AST was established in 1990 by Alexei Gertsev, Sergei Derevianko and Tatiana Derevianko as "Creative Cooperative Association AST" (Russian: Творческое кооперативное объединение, or АСТ). It has become one of the largest book publishing groups in Russia and accounts for about 13% of the Russian book production (by number of copies). AST Publishing comprises several imprints including Astrel, Avanta+, Premiera-Media, Corpus, as well as the comic book and manga publisher Comics Factory. It also owns a book-store chain called "Bukva".

AST has a wide portfolio of highly popular brands and publishes a vast range of books, from classics to modern bestsellers, educational and professional books, books for travel and leisure.

AST’s authors such as Boris Akunin, Mikhail Veller, Dmitri Gluhovsky, Alexander Kabakov, Vladimir Sorokin, and Elena Chizova have won top literary prizes including the "Russian Booker Award” and the "Big Book" award. AST cooperates with leading international literary agencies for translations of foreign authors.

In June 2012, EKSMO announced it would take control of AST after the company filed for bankruptcy in April 2012, but no formal merger has taken place thus far. AST is still a separate business.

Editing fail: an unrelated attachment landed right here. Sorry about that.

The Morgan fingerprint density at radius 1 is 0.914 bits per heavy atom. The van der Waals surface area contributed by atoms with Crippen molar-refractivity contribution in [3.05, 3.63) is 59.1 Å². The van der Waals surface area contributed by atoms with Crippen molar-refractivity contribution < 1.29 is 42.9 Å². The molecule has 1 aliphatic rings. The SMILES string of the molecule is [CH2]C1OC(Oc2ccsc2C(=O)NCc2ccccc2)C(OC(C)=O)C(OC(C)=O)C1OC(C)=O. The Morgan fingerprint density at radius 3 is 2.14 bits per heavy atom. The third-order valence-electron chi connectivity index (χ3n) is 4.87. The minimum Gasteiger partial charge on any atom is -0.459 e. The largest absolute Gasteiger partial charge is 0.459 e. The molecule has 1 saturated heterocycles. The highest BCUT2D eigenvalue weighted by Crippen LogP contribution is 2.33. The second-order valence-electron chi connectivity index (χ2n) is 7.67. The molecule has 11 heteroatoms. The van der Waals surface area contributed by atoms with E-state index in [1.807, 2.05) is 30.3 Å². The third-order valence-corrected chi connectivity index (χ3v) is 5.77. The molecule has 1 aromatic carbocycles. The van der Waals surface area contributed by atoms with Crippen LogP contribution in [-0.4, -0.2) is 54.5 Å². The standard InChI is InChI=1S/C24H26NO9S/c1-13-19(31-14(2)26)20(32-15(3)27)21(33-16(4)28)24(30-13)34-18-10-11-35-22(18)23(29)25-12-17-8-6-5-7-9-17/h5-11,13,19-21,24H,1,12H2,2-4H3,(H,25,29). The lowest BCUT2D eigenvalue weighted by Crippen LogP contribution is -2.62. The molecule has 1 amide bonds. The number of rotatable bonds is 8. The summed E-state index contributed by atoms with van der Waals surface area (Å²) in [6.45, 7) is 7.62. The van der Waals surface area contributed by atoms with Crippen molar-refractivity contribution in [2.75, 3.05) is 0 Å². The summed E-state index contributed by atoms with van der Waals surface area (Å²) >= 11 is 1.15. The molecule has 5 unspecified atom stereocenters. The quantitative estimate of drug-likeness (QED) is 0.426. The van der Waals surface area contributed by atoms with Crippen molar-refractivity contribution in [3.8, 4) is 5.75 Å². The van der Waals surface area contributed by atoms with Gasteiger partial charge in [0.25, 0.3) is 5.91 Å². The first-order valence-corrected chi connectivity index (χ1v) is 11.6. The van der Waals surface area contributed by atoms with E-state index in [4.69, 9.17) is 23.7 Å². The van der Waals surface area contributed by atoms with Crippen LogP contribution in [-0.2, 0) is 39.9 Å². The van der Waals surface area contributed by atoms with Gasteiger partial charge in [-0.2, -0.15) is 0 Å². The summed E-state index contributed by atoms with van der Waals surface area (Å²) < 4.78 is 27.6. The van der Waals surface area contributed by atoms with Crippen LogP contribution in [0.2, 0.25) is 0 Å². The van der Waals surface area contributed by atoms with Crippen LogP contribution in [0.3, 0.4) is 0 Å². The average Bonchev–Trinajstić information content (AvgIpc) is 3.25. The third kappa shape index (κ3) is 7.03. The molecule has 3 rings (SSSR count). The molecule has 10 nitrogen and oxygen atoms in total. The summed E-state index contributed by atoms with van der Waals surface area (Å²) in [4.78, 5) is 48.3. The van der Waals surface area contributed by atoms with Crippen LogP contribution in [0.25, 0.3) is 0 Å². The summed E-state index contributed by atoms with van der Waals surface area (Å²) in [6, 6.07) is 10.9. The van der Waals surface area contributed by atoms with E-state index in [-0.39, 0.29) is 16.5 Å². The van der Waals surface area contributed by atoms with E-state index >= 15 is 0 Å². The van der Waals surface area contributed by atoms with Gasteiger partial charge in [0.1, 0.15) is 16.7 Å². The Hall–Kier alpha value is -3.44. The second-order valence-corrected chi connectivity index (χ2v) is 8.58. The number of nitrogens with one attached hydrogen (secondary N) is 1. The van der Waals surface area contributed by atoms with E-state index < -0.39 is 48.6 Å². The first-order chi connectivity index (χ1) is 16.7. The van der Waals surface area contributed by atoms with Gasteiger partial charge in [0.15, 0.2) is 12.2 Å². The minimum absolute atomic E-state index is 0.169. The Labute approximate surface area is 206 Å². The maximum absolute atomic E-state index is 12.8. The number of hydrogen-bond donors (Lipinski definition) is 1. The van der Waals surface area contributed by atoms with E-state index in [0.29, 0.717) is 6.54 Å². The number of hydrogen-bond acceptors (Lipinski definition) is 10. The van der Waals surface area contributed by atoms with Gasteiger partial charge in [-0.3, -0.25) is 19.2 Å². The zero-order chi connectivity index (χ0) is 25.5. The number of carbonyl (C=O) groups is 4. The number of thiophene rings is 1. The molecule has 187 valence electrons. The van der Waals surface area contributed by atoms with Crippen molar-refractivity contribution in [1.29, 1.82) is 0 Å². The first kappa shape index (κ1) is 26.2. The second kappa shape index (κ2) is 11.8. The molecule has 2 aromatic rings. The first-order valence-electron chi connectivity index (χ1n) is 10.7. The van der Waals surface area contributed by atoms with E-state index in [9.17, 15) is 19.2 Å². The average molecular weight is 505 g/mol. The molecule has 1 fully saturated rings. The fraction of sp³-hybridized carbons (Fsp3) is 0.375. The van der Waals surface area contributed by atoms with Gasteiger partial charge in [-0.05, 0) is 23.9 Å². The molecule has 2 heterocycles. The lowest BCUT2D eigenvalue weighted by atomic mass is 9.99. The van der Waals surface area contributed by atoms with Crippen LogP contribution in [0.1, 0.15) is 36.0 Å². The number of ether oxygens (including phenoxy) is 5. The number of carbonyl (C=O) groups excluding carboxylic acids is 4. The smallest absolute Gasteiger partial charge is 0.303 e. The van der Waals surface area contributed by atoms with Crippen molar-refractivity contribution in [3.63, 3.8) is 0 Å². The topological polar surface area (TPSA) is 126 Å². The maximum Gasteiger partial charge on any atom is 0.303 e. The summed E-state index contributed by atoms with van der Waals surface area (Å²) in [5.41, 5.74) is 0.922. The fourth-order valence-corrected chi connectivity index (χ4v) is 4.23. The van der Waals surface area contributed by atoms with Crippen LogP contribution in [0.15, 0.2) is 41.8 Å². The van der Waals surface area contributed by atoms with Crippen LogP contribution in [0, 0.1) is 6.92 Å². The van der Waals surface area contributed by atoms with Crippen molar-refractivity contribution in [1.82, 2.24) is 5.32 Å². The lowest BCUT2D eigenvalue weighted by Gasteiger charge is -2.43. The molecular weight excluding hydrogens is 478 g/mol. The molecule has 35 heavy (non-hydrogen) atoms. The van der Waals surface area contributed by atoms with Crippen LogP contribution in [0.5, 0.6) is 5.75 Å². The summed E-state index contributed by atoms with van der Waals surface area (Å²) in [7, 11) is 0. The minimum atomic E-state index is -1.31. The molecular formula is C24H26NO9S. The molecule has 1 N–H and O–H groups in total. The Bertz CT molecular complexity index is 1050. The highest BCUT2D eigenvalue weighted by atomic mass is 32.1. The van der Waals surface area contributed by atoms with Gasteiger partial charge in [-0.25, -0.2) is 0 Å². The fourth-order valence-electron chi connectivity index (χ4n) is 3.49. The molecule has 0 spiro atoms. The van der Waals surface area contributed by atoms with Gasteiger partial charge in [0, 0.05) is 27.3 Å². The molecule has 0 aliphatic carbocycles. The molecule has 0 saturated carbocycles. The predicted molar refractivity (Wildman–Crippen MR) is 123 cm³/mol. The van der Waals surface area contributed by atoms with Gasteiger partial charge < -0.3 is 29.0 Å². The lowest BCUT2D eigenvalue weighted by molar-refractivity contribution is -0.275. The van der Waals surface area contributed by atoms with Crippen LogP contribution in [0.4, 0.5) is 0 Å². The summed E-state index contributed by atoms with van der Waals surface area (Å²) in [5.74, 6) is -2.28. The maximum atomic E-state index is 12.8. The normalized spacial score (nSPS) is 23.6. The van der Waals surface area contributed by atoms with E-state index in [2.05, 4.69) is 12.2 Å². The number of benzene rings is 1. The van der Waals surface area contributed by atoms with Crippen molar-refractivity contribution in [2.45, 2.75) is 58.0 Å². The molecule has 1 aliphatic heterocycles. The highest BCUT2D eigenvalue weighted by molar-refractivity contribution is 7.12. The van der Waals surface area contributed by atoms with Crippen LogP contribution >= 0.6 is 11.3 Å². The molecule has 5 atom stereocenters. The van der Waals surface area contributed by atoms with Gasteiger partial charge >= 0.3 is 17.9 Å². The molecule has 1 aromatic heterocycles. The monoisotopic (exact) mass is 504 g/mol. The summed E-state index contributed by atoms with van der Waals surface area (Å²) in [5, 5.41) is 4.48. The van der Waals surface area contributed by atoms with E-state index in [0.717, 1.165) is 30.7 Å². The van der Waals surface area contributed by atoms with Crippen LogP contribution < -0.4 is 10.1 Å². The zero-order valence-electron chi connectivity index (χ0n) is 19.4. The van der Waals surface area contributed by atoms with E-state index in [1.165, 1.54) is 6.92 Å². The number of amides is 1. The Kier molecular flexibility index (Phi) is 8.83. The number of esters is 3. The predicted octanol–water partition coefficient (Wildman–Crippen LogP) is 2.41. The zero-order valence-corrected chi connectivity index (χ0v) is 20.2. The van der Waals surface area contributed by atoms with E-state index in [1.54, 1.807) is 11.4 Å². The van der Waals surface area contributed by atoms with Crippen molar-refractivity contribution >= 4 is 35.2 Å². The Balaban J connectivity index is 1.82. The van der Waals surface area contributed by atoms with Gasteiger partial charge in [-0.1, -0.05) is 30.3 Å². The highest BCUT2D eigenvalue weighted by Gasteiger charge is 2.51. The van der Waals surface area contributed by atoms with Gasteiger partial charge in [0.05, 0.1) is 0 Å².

Key Company Developments In 2012


AST’s revenues dropped from 10 billion RUB to roughly 9.3 in 2012, and its share of the overall Russian book market fell to 11.34% (in value, from 14.83 in 2011) (Publishing Industry Magazine).

Ownership, Mergers & Acquisition, Internal Organization:

In April 2012 the commercial subdivision of AST "Pyaty okean" filed for bankruptcy, as their debts reportedly exceeded 7.5 billion RUB.

By mid-2012, EKSMO announced to have taken control over several commercial divisions of AST, excluding AST’s Bukva bookstore chain. However, no formal merger has taken place thus far, and both companies remain separate businesses.




AST is experimenting with different ways of presenting content to readers, which includes two widely popular multi-media projects based on the post-apocalyptic scenario S.T.A.L.K.E.R. (after the motion picture Stalker (1979) by Andrei Tarkovsky), and Metro 2033, based on Dmitry Glukhovsky’s novel published in 2009. More than 3 million books published under the S.T.A.L.K.E.R. brand have sold, which makes the project a world leader in book-based game products.

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